Critical Tips to Learn Programming Faster

 

Whether you are currently pursuing a computer science degree, a veteran using the GI Bill to choose your next mission, an aspiring self-taught developer, or a student at coding training camp, mastering the craft of programming is a lifelong struggle. To help you learn - courtesy of the Coding Dojo instructors - here are seven tips for learning to program faster.

1. Learn by doing. Always play with the code while learning
With each new topic, the sooner you start playing with the code, the faster you will learn the concepts given. Even if you are going through an entire chapter of reading and a subject like loops seems simple - so a monkey could do it - you will still scratch your head when you are tasked with implementing the code for the first time. You say to yourself "wait, what was that one syntax still?" As the proverb says, you must "use it or lose it" because, despite the evolution of technology, essay writer as example this old proverb remains true when learning code. Tip: Create a project as you go through the material. A personal project is often the best starting point.

 
2. Understand the fundamentals of long-term benefits
As basic as they may seem at first, the fundamentals of programming should always come first: the better you understand them, the easier it is to learn more advanced concepts. From our experience at Coding Dojo, students who rush to the start of our classes - where we focus most on the fundamentals of Web development - are often the first to get stuck when transitioning to more advanced material, like the main programming. So before you drop the first 101 computer class or skip the first chapter of an online tutorial, keep in mind that you are neglecting the most important step in your learning. Tip: Read this great article on the 5 basic concepts of any programming language

3. Code by hand. It hones skills and you will need them to find a job
Computer screens are getting thinner, hard drives lighter, and programming languages ​​more powerful, but manual coding remains one of the most effective methods of learning to program. Whether on a whiteboard or a laptop, hand-coding requires more caution, precision, and intent behind each line of code. Because unlike a computer, you cannot run a handwritten code in the middle of the sheet to check if the job is correct. Although longer, this restriction will turn you into a more fundamentally strong developer, both in the classroom and in the workforce. For college exams and technical interviews - an essential part of the job interview process - you will have to code by hand, because not only is it good for learning, but it is universally known to be the test ultimate for the skill of a programmer. So start early and get used to this old school practice.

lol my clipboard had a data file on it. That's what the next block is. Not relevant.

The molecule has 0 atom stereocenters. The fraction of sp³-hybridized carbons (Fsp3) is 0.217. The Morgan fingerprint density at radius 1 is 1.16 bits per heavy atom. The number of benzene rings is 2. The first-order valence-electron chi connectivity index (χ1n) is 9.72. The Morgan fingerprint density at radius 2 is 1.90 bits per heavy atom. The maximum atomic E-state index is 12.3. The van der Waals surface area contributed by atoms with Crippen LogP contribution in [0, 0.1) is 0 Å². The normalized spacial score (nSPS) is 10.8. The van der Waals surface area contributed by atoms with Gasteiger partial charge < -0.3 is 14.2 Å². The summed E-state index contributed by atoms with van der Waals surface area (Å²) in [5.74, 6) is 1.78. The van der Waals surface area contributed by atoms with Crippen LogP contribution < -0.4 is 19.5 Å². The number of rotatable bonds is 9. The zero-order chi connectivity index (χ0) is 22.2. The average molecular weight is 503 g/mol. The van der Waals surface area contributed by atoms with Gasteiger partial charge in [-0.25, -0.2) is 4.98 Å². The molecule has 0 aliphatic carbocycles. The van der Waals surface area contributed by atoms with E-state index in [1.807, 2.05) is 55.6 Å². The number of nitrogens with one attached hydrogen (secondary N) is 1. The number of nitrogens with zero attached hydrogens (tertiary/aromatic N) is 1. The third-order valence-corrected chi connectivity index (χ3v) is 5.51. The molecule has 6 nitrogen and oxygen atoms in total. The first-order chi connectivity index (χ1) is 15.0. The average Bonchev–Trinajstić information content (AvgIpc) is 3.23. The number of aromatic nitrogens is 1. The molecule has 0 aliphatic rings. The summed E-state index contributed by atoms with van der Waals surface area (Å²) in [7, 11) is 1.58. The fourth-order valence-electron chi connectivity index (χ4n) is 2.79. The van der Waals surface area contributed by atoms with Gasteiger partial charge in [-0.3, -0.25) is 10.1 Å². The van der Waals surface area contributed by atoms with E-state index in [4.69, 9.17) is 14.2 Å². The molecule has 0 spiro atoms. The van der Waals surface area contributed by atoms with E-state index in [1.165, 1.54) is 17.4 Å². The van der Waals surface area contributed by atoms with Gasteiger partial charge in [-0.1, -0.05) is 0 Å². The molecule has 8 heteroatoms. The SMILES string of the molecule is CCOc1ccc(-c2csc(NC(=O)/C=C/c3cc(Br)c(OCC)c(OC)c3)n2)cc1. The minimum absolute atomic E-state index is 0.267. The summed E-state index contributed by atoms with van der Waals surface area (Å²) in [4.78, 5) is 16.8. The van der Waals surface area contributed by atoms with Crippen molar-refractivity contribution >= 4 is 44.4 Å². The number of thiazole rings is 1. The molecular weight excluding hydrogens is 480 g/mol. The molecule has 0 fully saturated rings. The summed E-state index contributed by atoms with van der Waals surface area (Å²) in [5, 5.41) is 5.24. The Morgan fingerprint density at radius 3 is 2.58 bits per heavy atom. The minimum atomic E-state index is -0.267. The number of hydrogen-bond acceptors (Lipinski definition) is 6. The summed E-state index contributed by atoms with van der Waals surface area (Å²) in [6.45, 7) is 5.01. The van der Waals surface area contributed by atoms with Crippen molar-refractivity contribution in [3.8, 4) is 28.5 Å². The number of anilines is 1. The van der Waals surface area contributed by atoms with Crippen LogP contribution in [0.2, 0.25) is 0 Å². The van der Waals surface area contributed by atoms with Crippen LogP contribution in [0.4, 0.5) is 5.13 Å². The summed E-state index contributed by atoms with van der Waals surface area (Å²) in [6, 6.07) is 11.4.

4. Ask for help. You will need it

As great as it becomes to be the next Steve Jobs on your own, the reality is that people learn faster with mentors and peer feedback. What may appear to be a bug or an irremovable subject could be quickly mitigated by a new pair of eyes or a new interpretation of the subject. Whether online or in-person, ignore the trolls, and don't be afraid to ask for help, as each programmer has already been in your place. In addition, most developers love to code, and if there is one thing that enthusiasts enjoy, it is to share their knowledge with others. Warning: at Coding Dojo, we suggest that you use the 20-minute rule. Take at least 20 minutes to understand something for yourself before asking for help. There is a good chance that the answer is already before you, and in addition, the difficulties make you a better programmer overall.

5. Look for more resources online.
 There is a wealth of content
If a particular concept doesn't make sense, whether in a textbook or during lessons, maintain your confidence and look for other online resources to learn the same content. Everyone learns differently, and just because one source doesn't make sense doesn't mean you have something wrong. This means that you do not click with the delivery of the material. The online resources for learning computer programming are endless, and there is always a tutorial or blog explanation that will make the material handy for you.

Started by James at May 19, 2020 - 5:35 AM